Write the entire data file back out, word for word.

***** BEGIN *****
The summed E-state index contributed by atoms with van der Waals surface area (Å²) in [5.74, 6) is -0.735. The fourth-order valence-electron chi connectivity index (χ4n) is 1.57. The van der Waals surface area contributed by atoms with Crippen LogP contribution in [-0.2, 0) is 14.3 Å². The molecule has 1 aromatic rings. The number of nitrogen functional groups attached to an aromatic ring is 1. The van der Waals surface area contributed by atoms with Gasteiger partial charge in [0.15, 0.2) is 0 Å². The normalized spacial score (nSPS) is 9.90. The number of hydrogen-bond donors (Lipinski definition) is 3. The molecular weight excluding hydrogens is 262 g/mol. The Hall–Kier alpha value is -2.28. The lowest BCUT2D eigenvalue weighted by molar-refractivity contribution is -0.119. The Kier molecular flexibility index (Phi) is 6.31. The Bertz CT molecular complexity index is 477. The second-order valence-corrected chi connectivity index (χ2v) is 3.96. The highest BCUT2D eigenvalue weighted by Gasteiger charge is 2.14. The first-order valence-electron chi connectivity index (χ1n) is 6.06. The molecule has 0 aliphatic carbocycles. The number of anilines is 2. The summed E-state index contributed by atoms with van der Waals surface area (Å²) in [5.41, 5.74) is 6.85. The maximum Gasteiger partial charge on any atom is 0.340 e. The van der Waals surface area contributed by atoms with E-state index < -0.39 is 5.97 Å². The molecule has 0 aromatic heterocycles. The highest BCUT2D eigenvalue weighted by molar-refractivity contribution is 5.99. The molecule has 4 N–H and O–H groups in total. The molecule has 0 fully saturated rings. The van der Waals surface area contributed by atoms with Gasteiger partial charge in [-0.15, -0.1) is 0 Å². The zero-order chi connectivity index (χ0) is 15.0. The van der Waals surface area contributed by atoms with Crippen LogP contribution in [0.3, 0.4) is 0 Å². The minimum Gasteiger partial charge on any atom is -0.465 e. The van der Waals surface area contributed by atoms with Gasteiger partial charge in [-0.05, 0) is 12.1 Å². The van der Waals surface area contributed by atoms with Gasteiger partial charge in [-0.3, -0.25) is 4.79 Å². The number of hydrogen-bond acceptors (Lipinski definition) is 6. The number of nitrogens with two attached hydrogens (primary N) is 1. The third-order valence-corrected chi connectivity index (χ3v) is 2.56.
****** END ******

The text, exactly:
The summed E-state index contributed by atoms with van der Waals surface area (Å²) in [5.74, 6) is -0.735. The fourth-order valence-electron chi connectivity index (χ4n) is 1.57. The van der Waals surface area contributed by atoms with Crippen LogP contribution in [-0.2, 0) is 14.3 Å². The molecule has 1 aromatic rings. The number of nitrogen functional groups attached to an aromatic ring is 1. The van der Waals surface area contributed by atoms with Gasteiger partial charge in [0.15, 0.2) is 0 Å². The normalized spacial score (nSPS) is 9.90. The number of hydrogen-bond donors (Lipinski definition) is 3. The molecular weight excluding hydrogens is 262 g/mol. The Hall–Kier alpha value is -2.28. The lowest BCUT2D eigenvalue weighted by molar-refractivity contribution is -0.119. The Kier molecular flexibility index (Phi) is 6.31. The Bertz CT molecular complexity index is 477. The second-order valence-corrected chi connectivity index (χ2v) is 3.96. The highest BCUT2D eigenvalue weighted by Gasteiger charge is 2.14. The first-order valence-electron chi connectivity index (χ1n) is 6.06. The molecule has 0 aliphatic carbocycles. The number of anilines is 2. The summed E-state index contributed by atoms with van der Waals surface area (Å²) in [5.41, 5.74) is 6.85. The maximum Gasteiger partial charge on any atom is 0.340 e. The van der Waals surface area contributed by atoms with E-state index < -0.39 is 5.97 Å². The molecule has 0 aromatic heterocycles. The highest BCUT2D eigenvalue weighted by molar-refractivity contribution is 5.99. The molecule has 4 N–H and O–H groups in total. The molecule has 0 fully saturated rings. The van der Waals surface area contributed by atoms with Gasteiger partial charge in [-0.15, -0.1) is 0 Å². The zero-order chi connectivity index (χ0) is 15.0. The van der Waals surface area contributed by atoms with Crippen LogP contribution in [0.3, 0.4) is 0 Å². The minimum Gasteiger partial charge on any atom is -0.465 e. The van der Waals surface area contributed by atoms with Gasteiger partial charge in [-0.05, 0) is 12.1 Å². The van der Waals surface area contributed by atoms with Gasteiger partial charge in [-0.3, -0.25) is 4.79 Å². The number of hydrogen-bond acceptors (Lipinski definition) is 6. The number of nitrogens with two attached hydrogens (primary N) is 1. The third-order valence-corrected chi connectivity index (χ3v) is 2.56.